The government shuts down religious services

Last week, many people were shocked to learn that while the government was shutdown, “many government service and contract priests who minister to Catholics on military bases worldwide [were] not permitted to work – not even to volunteer,” according to the general counsel for the Archdiocese for the Military Services USA, John Schlageter.

Schlageter wrote an op-ed piece on the Military Services USA webpage last Thursday expressing his concern and outrage that military personnel were being denied their First Amendment rights to freely exercise their religious faith.  Because military personnel are considered a “captive audience,” the government is required to provide members access to their faith, which is why we have a military chaplaincy.

As of last Thursday, military priests were facing arrest if they celebrated mass or held any religious services on military bases during the government shutdown.  This is due to the face that there is a shortage of active-duty Catholic chaplains, so the military often hires civilian priests to serve as contract ministers.  However, during the shutdown, civilian priests are not allowed on military bases.

In an interview with The Daily Caller, Kansas Congressman Mike Pompeo, an Army veteran, said, “The constitutional rights of those who put their lives on the line for this nation do not end with a government slowdown.”

Schlageter said that the military appeared to be looking for alternative sources of funding to maintain base sporting events and other programs, but no effort had been made to enable Sunday masses to continue.

Today, lawmakers are being urged to authorize civilian contract priests on base to perform mass and other religious services.  Until this exemption is granted, all services remain suspended.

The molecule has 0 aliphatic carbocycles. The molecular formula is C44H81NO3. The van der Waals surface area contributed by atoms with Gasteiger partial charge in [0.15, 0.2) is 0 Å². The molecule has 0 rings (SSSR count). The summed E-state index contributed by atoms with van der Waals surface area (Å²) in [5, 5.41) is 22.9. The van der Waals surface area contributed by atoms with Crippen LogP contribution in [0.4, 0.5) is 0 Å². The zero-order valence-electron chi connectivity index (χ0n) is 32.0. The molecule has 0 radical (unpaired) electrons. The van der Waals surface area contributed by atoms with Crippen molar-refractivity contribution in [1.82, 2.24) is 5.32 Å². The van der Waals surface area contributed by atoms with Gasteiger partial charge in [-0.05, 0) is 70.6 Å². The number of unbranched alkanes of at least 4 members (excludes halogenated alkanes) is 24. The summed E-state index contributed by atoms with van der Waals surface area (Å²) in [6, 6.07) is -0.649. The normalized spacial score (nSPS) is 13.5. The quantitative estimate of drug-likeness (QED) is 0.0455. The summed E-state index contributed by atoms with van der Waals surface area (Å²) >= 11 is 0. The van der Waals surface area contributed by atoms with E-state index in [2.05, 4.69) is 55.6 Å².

Shortly after Schlageter released his statement, a resolution was introduced in the House of Representatives to allow religious services to resume.


The resolution brings to light that the government is charged with protecting the religious rights of its armed forces and asks Defense Secretary Chuck Hagel “to permit the performance of religious services on property owned or maintained by the Department of Defense and to allow military chaplains to perform their ministry to the same extent that they did before the shutdown.”

The bill was sponsored by Republican representative Doug Collins, who used to be a U.S. Air Force Reserve chaplain.

This legislation was passed by the House in a 400-1 vote on Saturday and currently resides in the Senate.

Military Archbishop Timothy Brolio’s statement on the legislation resounded in my mind as an expression of the larger collective feeling of the nation during this government shutdown, which has affected the lives of so many.

“Military personnel enjoy, like all Americans, the First Amendment guarantee of the ‘Free Exercise’ of religion,” he said in a statement after the legislation passed in the House.  “In the current political climate, however, nothing can be taken for granted.”

According to executive director for the Chaplain Alliance for Religious Liberty Ron Crews, some Protestant services could also be impacted.  The Protestant military services use contract employees for certain positions as well.

While it has not been voted on yet, the Senate is expected to approve this measure.

The government shutdown has trickled down and had (at least some) effect on the life of almost every American.  The shutdown has temporarily suspended services not deemed necessary, which has caused many people to go without pay.

I think this religious angle helps give perspective to how far reaching the touch of this shutdown really is.  Americans have taken to social media to express their outrage and concern.

Popular hashtags include #governmentshutdownprobs and #DearCongress, a hashtag sponsored by NBC News.  Launched by Today’s Carson Daly, #DearCongress has been tweeted more than 75,000 times collectively across both Twitter and Facebook since last Tuesday.


Check out my follow-up post on the government shutdown & military chaplains- Military chaplains return to bases!


One thought on “The government shuts down religious services

  1. Pingback: Chaplains return to military bases | Samantha Cart

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